Norwich City report card: A triumph of fighting spirit and a refusal to give up, Tim
PUBLISHED: 12:05 13 May 2019 | UPDATED: 16:52 14 May 2019
Norwich City’s season to remember ended with a title win and a place in the Premier League. In the first of our report card series Paddy Davitt looks back at Tim Krul’s massive impact at the title-winning Canaries.
Tim Krul started the season patting Jay Rodriguez's long-range shot into the net, in his first Canaries' league game at Carrow Road. He finished it being feted by tens of thousands on the City Hall balcony.
As turnarounds go that was pretty epic. The beating heart of Norwich's remarkable Championship title success was a keeper who had to prove all the doubters wrong. Those who said a long term knee injury that effectively ended his career at Newcastle United had claimed his best days; dulled the edges of a genuine Premier League-grade performer who had starred for Holland at the World Cup.
To go from that career plateau to effectively a watching brief on Brighton's bench for most of last season must have been mentally difficult for the 31-year-old.
Sat at City's Colney training base in recent months, a relaxed Krul felt able to speak about the darkness of that period from injuring himself on international duty to a bit-part role on the south-coast. Losing something perhaps he had not fully appreciated before when he was on an inexorable rise to the top of his profession. That is why this title and this past season rank so highly.
Krul just wanted to get back playing regularly at a decent level when he pitched up in Norfolk. Seagulls' boss Chris Hughton told him this time last year he was too good to be a number two and to go and prove himself all over again.
City's recruitment brains have been feted for the manner they unearthed the likes of Teemu Pukki and Emi Buendia. Do not downplay the significance of enticing Krul to Carrow Road to replace the departed Angus Gunn. That needed a keeper of substance and quality.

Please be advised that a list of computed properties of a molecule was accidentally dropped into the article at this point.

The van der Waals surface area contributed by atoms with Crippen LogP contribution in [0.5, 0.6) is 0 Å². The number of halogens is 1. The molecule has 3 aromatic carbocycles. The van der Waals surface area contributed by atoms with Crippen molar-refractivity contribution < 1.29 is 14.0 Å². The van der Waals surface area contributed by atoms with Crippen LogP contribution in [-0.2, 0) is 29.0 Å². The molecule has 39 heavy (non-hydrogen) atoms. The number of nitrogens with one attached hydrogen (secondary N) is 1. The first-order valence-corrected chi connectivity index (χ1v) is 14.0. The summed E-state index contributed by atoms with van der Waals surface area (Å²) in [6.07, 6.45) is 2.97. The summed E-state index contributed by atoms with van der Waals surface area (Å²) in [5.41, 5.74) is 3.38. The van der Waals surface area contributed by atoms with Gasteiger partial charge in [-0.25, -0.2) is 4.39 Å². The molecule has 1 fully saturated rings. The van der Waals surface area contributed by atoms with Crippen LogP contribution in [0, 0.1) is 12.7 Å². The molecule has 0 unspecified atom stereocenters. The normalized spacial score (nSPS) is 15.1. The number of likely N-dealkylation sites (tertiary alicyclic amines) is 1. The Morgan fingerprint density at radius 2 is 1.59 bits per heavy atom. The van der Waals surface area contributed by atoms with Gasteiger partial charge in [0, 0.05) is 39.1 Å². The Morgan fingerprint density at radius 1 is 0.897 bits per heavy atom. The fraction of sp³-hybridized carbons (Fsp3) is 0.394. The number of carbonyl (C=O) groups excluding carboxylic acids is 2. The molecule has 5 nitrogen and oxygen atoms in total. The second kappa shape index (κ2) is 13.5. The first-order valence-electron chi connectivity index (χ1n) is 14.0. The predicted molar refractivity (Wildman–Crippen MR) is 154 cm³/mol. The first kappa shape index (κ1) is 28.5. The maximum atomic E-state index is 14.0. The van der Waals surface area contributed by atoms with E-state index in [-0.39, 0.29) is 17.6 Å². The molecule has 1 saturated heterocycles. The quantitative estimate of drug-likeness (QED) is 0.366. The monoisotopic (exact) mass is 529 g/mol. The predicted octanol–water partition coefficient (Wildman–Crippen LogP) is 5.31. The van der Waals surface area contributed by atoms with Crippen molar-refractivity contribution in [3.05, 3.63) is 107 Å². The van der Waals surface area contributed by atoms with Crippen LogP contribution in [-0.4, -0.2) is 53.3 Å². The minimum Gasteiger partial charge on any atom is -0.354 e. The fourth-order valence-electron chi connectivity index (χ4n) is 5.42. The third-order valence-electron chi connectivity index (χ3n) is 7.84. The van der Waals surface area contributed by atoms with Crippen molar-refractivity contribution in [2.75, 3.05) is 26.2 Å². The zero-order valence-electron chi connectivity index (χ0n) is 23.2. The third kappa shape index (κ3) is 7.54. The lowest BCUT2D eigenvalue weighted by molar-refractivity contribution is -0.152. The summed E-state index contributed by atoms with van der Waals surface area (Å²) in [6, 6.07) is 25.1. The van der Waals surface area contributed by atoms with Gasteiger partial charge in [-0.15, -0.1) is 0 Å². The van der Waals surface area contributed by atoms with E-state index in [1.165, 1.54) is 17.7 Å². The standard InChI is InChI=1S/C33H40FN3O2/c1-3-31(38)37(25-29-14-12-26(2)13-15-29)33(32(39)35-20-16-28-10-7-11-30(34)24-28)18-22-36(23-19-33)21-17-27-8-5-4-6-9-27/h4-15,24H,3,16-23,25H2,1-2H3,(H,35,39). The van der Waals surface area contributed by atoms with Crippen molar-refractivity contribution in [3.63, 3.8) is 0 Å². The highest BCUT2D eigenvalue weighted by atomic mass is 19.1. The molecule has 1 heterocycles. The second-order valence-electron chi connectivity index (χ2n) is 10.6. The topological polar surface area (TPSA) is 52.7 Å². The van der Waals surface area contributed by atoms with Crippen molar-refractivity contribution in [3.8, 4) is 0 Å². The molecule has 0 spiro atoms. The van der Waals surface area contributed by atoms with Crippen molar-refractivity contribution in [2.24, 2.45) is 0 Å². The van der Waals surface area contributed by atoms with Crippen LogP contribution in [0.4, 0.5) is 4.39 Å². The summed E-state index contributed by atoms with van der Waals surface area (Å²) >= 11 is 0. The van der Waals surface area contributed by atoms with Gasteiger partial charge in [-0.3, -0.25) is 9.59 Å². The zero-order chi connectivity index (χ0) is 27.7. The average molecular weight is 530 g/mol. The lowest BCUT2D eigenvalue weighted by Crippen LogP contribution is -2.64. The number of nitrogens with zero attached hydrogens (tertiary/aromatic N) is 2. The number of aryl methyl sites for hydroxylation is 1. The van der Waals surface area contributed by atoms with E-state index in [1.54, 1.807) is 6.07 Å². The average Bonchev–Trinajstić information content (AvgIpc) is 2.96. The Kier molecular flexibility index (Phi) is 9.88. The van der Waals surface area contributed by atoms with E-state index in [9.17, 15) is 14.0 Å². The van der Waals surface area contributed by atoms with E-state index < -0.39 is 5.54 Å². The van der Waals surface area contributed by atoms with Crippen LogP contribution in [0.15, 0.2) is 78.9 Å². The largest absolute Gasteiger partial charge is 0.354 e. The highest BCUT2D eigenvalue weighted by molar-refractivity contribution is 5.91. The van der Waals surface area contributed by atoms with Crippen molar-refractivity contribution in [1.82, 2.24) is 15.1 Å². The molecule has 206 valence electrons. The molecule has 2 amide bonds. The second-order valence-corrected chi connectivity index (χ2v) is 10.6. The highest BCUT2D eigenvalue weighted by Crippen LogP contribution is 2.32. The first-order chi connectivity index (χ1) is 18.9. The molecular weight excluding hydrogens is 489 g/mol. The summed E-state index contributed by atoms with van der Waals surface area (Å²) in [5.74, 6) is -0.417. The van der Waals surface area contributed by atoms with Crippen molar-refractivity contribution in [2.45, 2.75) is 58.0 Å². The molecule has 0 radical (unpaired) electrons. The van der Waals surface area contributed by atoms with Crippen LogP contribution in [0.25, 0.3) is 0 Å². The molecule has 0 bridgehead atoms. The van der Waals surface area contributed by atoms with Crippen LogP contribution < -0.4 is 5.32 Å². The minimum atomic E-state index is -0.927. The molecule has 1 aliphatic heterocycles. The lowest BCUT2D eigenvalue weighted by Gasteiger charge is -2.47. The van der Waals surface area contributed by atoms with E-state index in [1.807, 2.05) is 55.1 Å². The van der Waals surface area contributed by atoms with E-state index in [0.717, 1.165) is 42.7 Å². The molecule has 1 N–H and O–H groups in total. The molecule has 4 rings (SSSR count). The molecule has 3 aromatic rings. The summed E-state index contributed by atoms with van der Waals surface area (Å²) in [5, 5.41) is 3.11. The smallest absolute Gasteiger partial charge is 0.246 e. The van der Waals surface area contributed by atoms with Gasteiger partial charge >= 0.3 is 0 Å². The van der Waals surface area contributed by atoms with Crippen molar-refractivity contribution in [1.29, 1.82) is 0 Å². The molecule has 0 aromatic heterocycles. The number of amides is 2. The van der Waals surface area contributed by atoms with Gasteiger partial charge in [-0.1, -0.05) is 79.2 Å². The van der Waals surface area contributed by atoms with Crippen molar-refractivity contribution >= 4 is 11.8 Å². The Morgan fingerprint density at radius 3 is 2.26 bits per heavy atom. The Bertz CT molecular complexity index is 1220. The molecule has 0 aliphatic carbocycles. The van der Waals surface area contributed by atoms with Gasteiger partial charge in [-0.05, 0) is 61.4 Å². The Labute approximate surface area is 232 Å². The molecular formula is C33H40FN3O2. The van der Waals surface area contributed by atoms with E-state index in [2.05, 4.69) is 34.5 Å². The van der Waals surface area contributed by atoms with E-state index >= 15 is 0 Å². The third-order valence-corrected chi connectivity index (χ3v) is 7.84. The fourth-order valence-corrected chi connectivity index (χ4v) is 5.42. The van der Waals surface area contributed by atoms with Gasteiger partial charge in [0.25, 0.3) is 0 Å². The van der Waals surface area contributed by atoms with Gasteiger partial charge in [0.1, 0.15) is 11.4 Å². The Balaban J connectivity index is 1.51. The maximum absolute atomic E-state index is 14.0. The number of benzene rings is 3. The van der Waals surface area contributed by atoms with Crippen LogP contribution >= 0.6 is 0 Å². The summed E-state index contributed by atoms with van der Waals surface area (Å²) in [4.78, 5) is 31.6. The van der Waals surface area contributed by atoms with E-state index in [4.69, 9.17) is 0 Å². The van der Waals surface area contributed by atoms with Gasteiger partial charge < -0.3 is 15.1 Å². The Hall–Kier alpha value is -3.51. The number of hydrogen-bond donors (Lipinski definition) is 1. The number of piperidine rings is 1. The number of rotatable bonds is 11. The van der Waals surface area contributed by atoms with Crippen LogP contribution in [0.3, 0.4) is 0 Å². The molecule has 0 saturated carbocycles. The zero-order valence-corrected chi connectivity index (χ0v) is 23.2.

Gunn was second only to James Maddison in terms of effectiveness during Daniel Farke's debut tour. Whoever came after the boyhood Norwich fan was accepting a huge challenge. But we have seen enough of Krul now in green and yellow (or perhaps orange) to suggest he was the perfect character.
You can measure his effectiveness in the faultless 46-game Championship season he produced. Or the clean sheets. Or those vital saves at vital times which more than compensated for the odd error against the Baggies or later in the season a miscued clearance at home to Hull.
That is the stock in trade of the last line. Krul himself, rather prophetically, suggested earlier this year in that same Colney interview even the likes of David de Gea have an off day or two. How right he was about the Manchester United keeper's own downturn in form. But class is permanent. And Krul's massive impact should be measured in his influence on and off the pitch for Norwich.
Farke's philosophy hinges on a number one comfortable with the ball at his feet, who retains a calmness to his distribution to build the play from deep. But much more than what Krul brought on the park was the experience and temperament to play behind a backline stacked with raw young talent and a German defender plying his trade in regional football two seasons ago. Max Aarons, Jamal Lewis, Ben Godfrey and Christoph Zimmermann have all rightly been lauded before, during and after the post-promotion haze for their consistency of performance and the accelerated nature of their development. Do not under-estimate Krul's soothing presence behind them; the right word at the right time from an experienced operator who had been over this course and distance.
Pukki's status as the best free transfer signing of this or any other season at Norwich is secure. But Krul in his own way, and in a different park of the pitch, proved just as vital.
Yet Krul knows the nature of this hard-headed business better than most, after his career-defining knee injury. He may be firmly established now as Farke's main man. But you can already hear the calls for reinforcements. If not to oust the Dutchman then to provide stiff competition.
Given the adversity he overcame to stand proudly on that balcony at City Hall, as thousands roared their approval, only the foolish would suggest this is as good as it gets for the 31-year-old at Norwich City.
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